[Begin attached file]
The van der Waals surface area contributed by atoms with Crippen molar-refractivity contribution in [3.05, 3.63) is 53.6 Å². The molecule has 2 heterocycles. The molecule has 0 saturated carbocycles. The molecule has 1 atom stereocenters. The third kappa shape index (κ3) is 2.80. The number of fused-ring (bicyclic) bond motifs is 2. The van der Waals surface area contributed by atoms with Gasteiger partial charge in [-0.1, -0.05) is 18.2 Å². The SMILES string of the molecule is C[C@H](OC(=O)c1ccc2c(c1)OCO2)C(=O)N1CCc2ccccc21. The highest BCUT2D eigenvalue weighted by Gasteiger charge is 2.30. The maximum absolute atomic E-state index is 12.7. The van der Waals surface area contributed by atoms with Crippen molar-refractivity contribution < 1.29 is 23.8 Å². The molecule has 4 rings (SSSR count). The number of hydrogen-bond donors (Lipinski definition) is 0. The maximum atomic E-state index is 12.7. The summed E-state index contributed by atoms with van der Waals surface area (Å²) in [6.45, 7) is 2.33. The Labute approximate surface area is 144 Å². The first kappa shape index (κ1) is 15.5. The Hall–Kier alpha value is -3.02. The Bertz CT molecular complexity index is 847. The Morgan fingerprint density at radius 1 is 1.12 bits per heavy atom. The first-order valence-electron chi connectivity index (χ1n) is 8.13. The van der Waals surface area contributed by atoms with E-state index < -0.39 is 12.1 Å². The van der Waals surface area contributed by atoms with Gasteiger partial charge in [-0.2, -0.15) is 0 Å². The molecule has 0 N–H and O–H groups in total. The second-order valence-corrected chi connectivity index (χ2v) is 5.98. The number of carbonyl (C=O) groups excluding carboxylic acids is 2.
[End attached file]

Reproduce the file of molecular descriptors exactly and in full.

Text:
The van der Waals surface area contributed by atoms with Crippen molar-refractivity contribution in [3.05, 3.63) is 53.6 Å². The molecule has 2 heterocycles. The molecule has 0 saturated carbocycles. The molecule has 1 atom stereocenters. The third kappa shape index (κ3) is 2.80. The number of fused-ring (bicyclic) bond motifs is 2. The van der Waals surface area contributed by atoms with Gasteiger partial charge in [-0.1, -0.05) is 18.2 Å². The SMILES string of the molecule is C[C@H](OC(=O)c1ccc2c(c1)OCO2)C(=O)N1CCc2ccccc21. The highest BCUT2D eigenvalue weighted by Gasteiger charge is 2.30. The maximum absolute atomic E-state index is 12.7. The van der Waals surface area contributed by atoms with Crippen molar-refractivity contribution < 1.29 is 23.8 Å². The molecule has 4 rings (SSSR count). The number of hydrogen-bond donors (Lipinski definition) is 0. The maximum atomic E-state index is 12.7. The summed E-state index contributed by atoms with van der Waals surface area (Å²) in [6.45, 7) is 2.33. The Labute approximate surface area is 144 Å². The first kappa shape index (κ1) is 15.5. The Hall–Kier alpha value is -3.02. The Bertz CT molecular complexity index is 847. The Morgan fingerprint density at radius 1 is 1.12 bits per heavy atom. The first-order valence-electron chi connectivity index (χ1n) is 8.13. The van der Waals surface area contributed by atoms with E-state index < -0.39 is 12.1 Å². The van der Waals surface area contributed by atoms with Gasteiger partial charge in [-0.2, -0.15) is 0 Å². The molecule has 0 N–H and O–H groups in total. The second-order valence-corrected chi connectivity index (χ2v) is 5.98. The number of carbonyl (C=O) groups excluding carboxylic acids is 2.